In First-Line Metastatic CRC, Outcomes Comparable for Panitumumab and Bevacizumab

Audrey Andrews

February 2013, Vol 4, No 2 - GI Cancers Symposium


San Francisco, CA—A randomized phase 2 study that compared panitu­mumab (Vectibix) and bevacizumab (Avastin) in the first-line treatment of metastatic colorectal cancer (CRC) showed these drugs to be similar in terms of progression-free survival (PFS) and overall survival (OS) benefits.

Although bevacizumab is approved by the US Food and Drug Admin­istration for the first-line treatment of patients with metastatic CRC and wild-type KRAS status, panitumumab is not. The phase 2 PEAK study compared the drugs in 285 metastatic un­resectable patients, in conjunction with modified FOLFOX6 given every 2 weeks.

“To our knowledge, this is the first study comparing an anti-EGFR [epidermal growth factor receptor] agent to bevacizumab in combination with an oxaliplatin-based regimen in KRAS wild-type patients with metastatic colorectal cancer,” said Lee Schwartzberg, MD, FACP, Medical Director, The West Clinic, Memphis and Chief of the Division of Hematology/Oncology, The Uni­versity of Tennessee, Memphis.

The median PFS was 10.9 months with panitumumab and 10.1 months with bevacizumab (hazard ratio [HR], 0.87; P = .35). Median OS has not been reached with panitumumab and was 25.4 months with bevacizumab (HR, 0.72; P = .14).

Dr Schwartzberg noted that while follow-up is short, the OS curves are separating, which suggests that a difference could emerge with time, “although it’s still very early. We will be updating this in the near future.”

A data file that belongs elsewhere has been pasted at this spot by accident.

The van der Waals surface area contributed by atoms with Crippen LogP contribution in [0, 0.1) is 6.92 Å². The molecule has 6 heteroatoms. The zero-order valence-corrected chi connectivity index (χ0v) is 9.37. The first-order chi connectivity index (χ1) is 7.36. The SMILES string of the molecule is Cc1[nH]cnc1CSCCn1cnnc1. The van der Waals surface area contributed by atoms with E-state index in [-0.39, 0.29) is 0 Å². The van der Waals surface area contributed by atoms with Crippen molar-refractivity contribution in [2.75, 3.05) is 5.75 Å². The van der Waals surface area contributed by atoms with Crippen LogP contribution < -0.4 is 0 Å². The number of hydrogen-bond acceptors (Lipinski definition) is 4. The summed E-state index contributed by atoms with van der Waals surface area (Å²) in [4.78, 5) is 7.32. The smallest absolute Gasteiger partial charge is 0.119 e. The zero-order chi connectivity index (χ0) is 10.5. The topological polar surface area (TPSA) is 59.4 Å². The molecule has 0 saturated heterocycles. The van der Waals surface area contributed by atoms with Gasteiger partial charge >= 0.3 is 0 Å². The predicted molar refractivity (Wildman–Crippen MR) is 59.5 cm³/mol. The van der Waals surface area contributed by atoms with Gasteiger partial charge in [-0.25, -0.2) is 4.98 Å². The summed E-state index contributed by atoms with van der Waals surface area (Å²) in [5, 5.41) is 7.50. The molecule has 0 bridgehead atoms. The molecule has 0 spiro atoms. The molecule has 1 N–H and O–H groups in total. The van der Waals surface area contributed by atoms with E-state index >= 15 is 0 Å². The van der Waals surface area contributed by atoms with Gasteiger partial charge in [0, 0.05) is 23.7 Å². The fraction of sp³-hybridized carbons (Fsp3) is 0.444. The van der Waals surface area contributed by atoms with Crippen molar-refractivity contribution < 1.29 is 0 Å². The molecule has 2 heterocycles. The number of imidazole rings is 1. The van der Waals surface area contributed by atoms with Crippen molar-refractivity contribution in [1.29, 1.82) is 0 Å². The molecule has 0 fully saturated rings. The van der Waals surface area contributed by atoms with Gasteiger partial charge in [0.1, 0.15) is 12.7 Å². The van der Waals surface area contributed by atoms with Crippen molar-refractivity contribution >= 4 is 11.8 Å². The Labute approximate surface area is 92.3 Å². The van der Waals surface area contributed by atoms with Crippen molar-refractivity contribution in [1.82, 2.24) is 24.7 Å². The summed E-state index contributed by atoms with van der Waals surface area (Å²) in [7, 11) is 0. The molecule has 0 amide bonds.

The overall response rates were 82% with panitumumab and 76% with beva­cizumab, and the resection rates were 13% and 11%, respectively. The treatment exposure to the individual agents and the number of cycles received were the same between the arms.

In the subgroup analysis of treatment HRs, no clear differences were shown, although for PFS, panitumu­mab was favored for patients with ≥3 metastatic sites (HR, 0.52). For OS, patients who were young, with a high tumor burden and with high levels of lactate dehydrogenase (factors often seen in the same patients, he pointed out), fared better with panitumumab as well, he noted.

These differences were “hypothesis-generating only,” Dr Schwartzberg emphasized.

The drugs were equally well tolerated, and no new safety signals were observed. “The safety profile in both treatment arms was similar to previous reported studies, and the treatment discontinuation rates due to adverse events [AEs] were similar between the arms,” Dr Schwartzberg said. He noted that although the side effect profiles were different for the 2 drugs, the percentage of AEs was not.

Grades 3 and 4 AEs were noted in 86% of the patients receiving panitumumab plus modified FOLFOX6 and in 76% of the patients receiving bevacizumab plus modified FOLFOX6; AEs leading to permanent discontinuation of the drug occurred in 24% and 27% of the patients, respectively.
Dr Schwartzberg maintained that as a result of these findings he would consider panitumumab to be as effective as bevacizumab in the first-line setting for KRAS wild-type metastatic CRC, and he would feel “comfortable” using it.